I think in the end both carriers will survive this downturn. But, because of the decisions that AA has made in the past (e.g., the takeover of all of its regional affiliates, international expansion through codeshare, international growth only out of core markets, etc.) and the decisions it is making now (e.g., depeaking of the hubs, creating a consistent product with MRTC and other fleet modifications, etc.), it will end up a much more simple and efficient organization than United.
Sjc>sfo From , joined Dec 1969, posts, RR:
Reply 16, posted (11 years 8 months 1 week 1 day 14 hours ago) and read 4036 times:
That's kind of my point though, UALPHLCS... AA FFs are going to get the extra room every time, whether or not it's sold out.
What your definition of "entitled" is, I'm not sure... but whatever. Any on flights that aren't sold out (the majority of flights), AA is going to sell more "cheapie" seats than UA does because of MRTC... I doubt AAs frequent fliers are going to get upset that the cheapies are getting the same room as them, as long as they aren't getting more, and they're still comfortable... on every flight they take!!
PSU.DTW.SCE From United States of America, joined Jan 2002, 7768 posts, RR: 27
Reply 18, posted (11 years 8 months 1 week 1 day 4 hours ago) and read 3948 times:
No, when it is refered to as AA is in financial trouble, it is actually mean that AMR Corporation is in trouble. AA is just a trademark operating under the AMR corporate umbrella.
Companies within the AMR Corporation:
Airline Management Services, Inc.
American Airlines, Inc.
AA 2002 Class C Certificate Corporation
AA 2002 Class D Certificate Corporation I
AAV Tours LLC
Getaway Vacations LLC
Admirals Club, Inc. (Massachusetts only)
AEROSAN S.A. (50%)
AEROSAN Airport Services S.A. (50%)
American Airlines Australian Tours, Inc.
American Airlines de Mexico, S.A.
American Airlines de Venezuela, S.A.
American Airlines Holding Company, Inc.
Stockwood Shelf-Co (130) (50/50 AA/AMR)
American Airlines Overseas Finance, N.V.
American Airlines Realty (NYC) Holdings, Inc.
AMR Training Group, Inc.
AMR Ventures III, Inc.
one world Alliance, LLC (33.4%)
one world Management Company Ltd. (33.4%)
Texas Aero Engine Services, L.L.C, dba TAESL (50/50 AA/Rolls-Royce)
TWA Airlines LLC
TWA Stock Holding Company, Inc.
Trans World PARS, Inc.
Worldspan, L.P. (26%)
Americas Ground Services, Inc.
Aerodespachos Colombia, S.A.
Caribbean Dispatch Services, Ltd.
Dispatch Services 93, S.A.
International Ground Services, S.A. de C.V.
Peru Dispatch Company
AMR Aircraft Sales & Leasing Company
AMR Eagle Holding Corporation.
American Eagle Airlines, Inc.
AMR Leasing Corporation
AMR Eagle Maintenance Services Group, Inc.
Aero Perlas (20%)
Eagle Aviation Leasing, Inc.
Eagle Aviation Services, Inc.
Executive Airlines, Inc.
AMR Finance, Inc.
AMR Foreign Sales Corporation, Ltd.
AMR Holding Company, Inc.
AMR Investment Services, Inc.
American Private Equity Management, LLC
UALPHLCS From , joined Dec 1969, posts, RR:
Reply 19, posted (11 years 8 months 1 week 19 hours ago) and read 3864 times:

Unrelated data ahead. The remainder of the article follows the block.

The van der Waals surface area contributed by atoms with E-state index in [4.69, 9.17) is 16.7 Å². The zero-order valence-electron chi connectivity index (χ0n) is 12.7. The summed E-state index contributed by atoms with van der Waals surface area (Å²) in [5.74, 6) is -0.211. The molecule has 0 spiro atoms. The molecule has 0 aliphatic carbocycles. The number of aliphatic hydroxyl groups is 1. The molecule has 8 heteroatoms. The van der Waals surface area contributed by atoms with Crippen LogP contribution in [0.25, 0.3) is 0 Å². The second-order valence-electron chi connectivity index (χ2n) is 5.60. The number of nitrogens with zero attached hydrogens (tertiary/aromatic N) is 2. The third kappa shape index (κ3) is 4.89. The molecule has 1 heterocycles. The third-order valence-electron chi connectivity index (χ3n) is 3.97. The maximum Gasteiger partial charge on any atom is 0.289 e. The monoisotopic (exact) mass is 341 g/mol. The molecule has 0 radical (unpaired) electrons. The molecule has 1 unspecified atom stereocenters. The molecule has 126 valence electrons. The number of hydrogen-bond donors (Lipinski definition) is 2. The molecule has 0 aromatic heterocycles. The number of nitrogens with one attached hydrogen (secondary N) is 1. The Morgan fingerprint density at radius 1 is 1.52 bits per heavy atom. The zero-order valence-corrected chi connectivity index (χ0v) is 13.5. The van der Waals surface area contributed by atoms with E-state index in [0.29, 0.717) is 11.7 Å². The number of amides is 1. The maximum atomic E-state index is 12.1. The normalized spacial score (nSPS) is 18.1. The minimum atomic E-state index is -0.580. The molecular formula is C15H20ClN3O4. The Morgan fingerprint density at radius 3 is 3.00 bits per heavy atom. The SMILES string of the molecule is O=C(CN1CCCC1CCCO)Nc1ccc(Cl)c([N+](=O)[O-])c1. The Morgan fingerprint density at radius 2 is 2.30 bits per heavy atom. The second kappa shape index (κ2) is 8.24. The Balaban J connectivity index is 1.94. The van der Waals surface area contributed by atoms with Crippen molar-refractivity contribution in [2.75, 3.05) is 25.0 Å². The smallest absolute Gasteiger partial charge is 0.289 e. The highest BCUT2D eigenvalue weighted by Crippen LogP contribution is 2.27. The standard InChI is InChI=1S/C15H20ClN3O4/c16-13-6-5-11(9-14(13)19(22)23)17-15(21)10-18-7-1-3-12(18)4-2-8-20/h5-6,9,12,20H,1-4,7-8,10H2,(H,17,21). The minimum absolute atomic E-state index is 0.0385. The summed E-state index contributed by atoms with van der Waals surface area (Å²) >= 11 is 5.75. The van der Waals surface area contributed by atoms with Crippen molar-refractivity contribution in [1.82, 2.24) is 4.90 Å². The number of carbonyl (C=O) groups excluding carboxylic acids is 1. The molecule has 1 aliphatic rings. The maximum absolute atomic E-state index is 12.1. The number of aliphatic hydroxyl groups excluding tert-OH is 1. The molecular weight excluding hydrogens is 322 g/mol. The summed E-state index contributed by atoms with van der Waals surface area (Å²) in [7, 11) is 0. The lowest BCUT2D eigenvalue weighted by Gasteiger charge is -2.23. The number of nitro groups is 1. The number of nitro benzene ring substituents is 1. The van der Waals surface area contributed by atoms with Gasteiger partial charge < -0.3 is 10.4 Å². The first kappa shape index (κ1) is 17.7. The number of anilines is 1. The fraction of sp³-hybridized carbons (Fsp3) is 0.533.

UA's route structure is unrivaled. The North east is really UA's only weakness. And that was the whole point of buying US. Now that US is a partner that base is covered. UA's only international weakness is Latin America. UA picked to right partner in LH as a European partner over BA due to the issues that would have arose over UA and Ba's LHR slots. This has been shown to be true because of the problems AA and BA have had.
No airline owned more of its fleet than UA did prior to 9-11. UA was short on cash and long on assets while AA was the oposite. This has been the analysis of Wall Street folks since just after 9-11 and airline viability became a hot topic. Research the WSJ you'll see I'm right.
Interestingly you give a luandry list of things that AA is doing to save money that UA did 6 months ago. UA is seriously considering how they are going to compete with LCC in the future. That involves a possible LCC subidiary of an airline within the airline is still being debated.
UA invented E-tkts. AA pays royalties for the product from UA. E-tkt connectivty sending Invol etkts to other airlines UA's Invention. UA has gone 100% e-tkt first. UA has been working with its vendors for cost savings as well. But these are not fundemental to the airline buisness.
UA is talking about changing the way it structures fares. Possibly selling seats per mile or in a zone. The LCC is a fundemental change to the airline operation.
I've made my position as clear as I can be. All things being equal AA has less capacity per airplane. They sell out faster leaving UA with the opportunity to carrier those extra passengers. Ex: We will use nice round numbers and equipment is not a factor.
PHL-ORD on a friday afternoon pre Seat reconfiguation
Both flights go out full UA will make more money per plane. Flight per flight this may not be the case in the real world. But multiplied over the fleet UA has a cost advantage over AA.
As for passengers "entitled" to Econ+ those who are Premier and higher including US and Star and passengers of any status who bought a full coach ticket Y B or M fare.